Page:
Will Reducing Parking Save the Planet?


As stated previously, I can’t take climate change seriously as long as people keep putting forward their wacko ideas that they had long before climate was an issue as “the solution.” The latest example is a claim that ending minimum parking requirements is “one solution to fight climate change.” I think the proponents of this idea are just totally confused.

The article credits Donald Shoup with the idea that eliminating minimum parking requirements “could pave the way for cities to build denser housing, increase public transit options, and reduce their carbon emissions.” Shoup is a decent researcher, but he has made parking the focus of his work since 1975, long before almost anyone was talking about global warming. It is one thing to note that minimum parking requirements might not be necessary. It is another to claim that eliminating them will do all the things listed above.

Ironically, this article comes from Texas, which doesn’t allow counties to impose minimum parking requirements or any other kind of zoning. Yet anyone driving through developments outside of Texas city limits will find plenty of parking available. Retailers, office managers, apartment owners, and others know that parking is necessary to attract customers and quality employees.

Beyond that, denser housing and public transit options have almost nothing to do with either parking or climate change. I don’t see any clear mechanism whereby abolishing market minimums would lead to denser housing or more transit. Even if there was one, transit in general, and Texas transit agencies in particular, emit more greenhouse gases per passenger-mile than driving a car. Denser housing means more traffic congestion which means more greenhouse gas emissions.

Shoup’s research found that people are more likely to drive alone to work if they have free parking when they get there. That may be true, but the effects are small and are partly self-selecting: people who want to drive to work will be more likely to accept a job if their employer offers free parking. Even if the effects were large, that doesn’t automatically mean there will be a reduction in greenhouse gas emissions, especially if less parking means some people drive around and around looking for a parking place.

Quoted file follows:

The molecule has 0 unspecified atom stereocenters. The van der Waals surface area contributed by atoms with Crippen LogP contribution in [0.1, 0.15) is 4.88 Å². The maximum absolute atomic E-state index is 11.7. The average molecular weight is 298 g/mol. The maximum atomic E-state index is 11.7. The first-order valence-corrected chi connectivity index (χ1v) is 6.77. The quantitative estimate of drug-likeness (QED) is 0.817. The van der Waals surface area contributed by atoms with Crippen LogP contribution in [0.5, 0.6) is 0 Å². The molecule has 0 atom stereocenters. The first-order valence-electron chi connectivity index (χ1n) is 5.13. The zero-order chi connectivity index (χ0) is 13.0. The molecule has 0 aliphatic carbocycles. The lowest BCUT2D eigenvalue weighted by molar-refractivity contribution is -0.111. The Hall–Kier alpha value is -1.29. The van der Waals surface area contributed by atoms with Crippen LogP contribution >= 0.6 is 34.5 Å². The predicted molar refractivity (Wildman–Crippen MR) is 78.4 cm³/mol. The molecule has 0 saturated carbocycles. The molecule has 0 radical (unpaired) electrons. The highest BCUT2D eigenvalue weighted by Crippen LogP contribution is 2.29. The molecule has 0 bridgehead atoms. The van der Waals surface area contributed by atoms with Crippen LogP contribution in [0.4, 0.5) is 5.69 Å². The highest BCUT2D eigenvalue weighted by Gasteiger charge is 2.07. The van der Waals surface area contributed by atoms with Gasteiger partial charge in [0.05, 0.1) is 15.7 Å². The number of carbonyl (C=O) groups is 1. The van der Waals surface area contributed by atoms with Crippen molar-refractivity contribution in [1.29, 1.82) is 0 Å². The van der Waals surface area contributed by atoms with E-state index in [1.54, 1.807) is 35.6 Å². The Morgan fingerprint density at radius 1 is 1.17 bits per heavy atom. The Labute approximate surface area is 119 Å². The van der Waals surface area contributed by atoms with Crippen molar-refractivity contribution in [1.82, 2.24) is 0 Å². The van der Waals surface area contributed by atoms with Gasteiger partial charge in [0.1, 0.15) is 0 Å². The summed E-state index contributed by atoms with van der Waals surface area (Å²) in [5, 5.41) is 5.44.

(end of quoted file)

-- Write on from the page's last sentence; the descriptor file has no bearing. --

Read the rest of this piece at The Antiplanner.

Randal O'Toole, the Antiplanner, is a policy analyst with nearly 50 years of experience reviewing transportation and land-use plans and the author of The Best-Laid Plans: How Government Planning Harms Your Quality of Life, Your Pocketbook, and Your Future.

Photo: Parking lot with an abundance of parking spaces. Courtesy Antiplanner.

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Take out all that parking - we don't need successful retail!

Long before the City of Minneapolis was destroyed by the George Floyd incident, the anti-car social engineering city decided to single handedly kill off the thriving Uptown business by eliminating the parking along Hennepin Avenue. After all, why take a car when you can ride a bike and wait outside for the bus in our constant sunny 80 degree days? Oh, wait, that's San Diego. We get good weather maybe 4 months, and the rest not so walkable and bike able. The moment they decided to kill off the parking, which the business wanted to fight, but could not, they killed Uptown. It's like going to the doctor and curing a cold by prescribing cyanide. The car is the scapegoat for just poor planning and planning decisions. So Uptown was dying a steady slow death - then George Floyd happened and the riots and damage extended into the Uptown area. I could easily ride my bike from my St Louis Park home to Uptown, but wait, you can't ride a bike on those sidewalks and no way would I trust riding with cars in those streets. Anyway, 5 months ago I broke my arm when my electric bike hit a speed-bump and nearly ended my career. So I'll be continuing my travels in the safety and comfort of one of my cars.